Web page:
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Broadside ballad entitled 'Buudle [Bundle] an' Go'


Verse 1 begins: 'Clyde's bonny hills whar the heather was blooming / An' laddies and lassies lang lo' a' the day'. This sheet is numbered 35 in the publisher's sequence. There are no publication details given, but this is one of two songs - printed by James Lindsay - on this sheet.

Many of these broadside songs are firmly based in the oral tradition and as such contained easy to remember repetitive elements like the chorus and request to 'bundle up'. This song is a strange mixture of practical and romantic love which must in some capacity reflect the society which it was written in. It is also reveals the extent of parental guidance in match-making, and the prevalence of and opportunity for more casual love affairs.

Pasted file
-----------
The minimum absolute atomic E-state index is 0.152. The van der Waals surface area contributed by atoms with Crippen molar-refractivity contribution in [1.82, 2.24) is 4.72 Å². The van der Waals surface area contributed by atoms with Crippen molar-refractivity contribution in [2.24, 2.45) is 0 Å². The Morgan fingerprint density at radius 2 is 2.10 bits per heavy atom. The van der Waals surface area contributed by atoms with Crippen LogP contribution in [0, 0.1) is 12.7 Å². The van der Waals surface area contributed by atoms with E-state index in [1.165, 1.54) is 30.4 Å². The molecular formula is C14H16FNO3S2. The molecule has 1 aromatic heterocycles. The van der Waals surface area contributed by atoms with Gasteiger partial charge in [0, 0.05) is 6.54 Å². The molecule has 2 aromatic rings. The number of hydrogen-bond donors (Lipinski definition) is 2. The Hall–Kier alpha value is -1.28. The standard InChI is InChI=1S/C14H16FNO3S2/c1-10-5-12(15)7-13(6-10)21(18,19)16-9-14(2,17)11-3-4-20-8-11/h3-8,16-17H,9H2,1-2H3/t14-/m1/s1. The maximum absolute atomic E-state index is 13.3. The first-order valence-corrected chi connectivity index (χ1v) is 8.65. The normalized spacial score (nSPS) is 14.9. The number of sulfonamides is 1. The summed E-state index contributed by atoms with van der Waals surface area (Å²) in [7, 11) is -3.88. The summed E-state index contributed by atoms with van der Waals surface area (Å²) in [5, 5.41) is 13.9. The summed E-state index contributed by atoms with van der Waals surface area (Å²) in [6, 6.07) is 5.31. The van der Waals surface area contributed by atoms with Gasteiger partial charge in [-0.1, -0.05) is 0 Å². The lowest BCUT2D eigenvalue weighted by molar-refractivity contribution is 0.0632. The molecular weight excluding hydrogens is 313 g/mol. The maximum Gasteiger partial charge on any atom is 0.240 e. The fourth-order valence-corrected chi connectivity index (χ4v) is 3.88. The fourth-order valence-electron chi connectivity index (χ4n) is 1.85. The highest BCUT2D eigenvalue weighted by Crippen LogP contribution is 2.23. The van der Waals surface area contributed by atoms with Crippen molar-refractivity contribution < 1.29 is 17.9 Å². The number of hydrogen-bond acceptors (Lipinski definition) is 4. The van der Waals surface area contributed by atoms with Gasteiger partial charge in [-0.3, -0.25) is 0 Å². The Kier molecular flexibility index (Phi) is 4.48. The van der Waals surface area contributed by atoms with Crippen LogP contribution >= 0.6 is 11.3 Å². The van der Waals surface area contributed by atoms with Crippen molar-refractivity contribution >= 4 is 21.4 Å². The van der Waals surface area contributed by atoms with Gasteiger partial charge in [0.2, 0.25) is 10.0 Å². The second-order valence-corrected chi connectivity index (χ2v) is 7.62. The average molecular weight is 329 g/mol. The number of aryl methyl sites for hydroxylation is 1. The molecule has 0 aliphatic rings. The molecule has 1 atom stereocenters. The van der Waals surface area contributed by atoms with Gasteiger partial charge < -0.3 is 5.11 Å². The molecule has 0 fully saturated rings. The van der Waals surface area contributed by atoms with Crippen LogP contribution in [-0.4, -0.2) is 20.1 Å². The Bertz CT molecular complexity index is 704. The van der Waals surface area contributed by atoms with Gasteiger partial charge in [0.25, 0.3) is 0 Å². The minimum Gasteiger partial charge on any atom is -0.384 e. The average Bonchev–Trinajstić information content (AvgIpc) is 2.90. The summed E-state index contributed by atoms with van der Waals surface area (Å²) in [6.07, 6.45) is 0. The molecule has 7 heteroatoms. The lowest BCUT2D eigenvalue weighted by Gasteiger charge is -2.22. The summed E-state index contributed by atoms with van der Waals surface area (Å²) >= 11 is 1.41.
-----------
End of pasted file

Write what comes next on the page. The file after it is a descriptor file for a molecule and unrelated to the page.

Early ballads were dramatic or humorous narrative songs derived from folk culture that predated printing. Originally perpetuated by word of mouth, many ballads survive because they were recorded on broadsides. Musical notation was rarely printed, as tunes were usually established favourites. The term 'ballad' eventually applied more broadly to any kind of topical or popular verse.

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Probable period of publication: 1860-1880   shelfmark: L.C.Fol.178.A.2(075)
Broadside ballad entitled 'Buudle [Bundle] an' Go'
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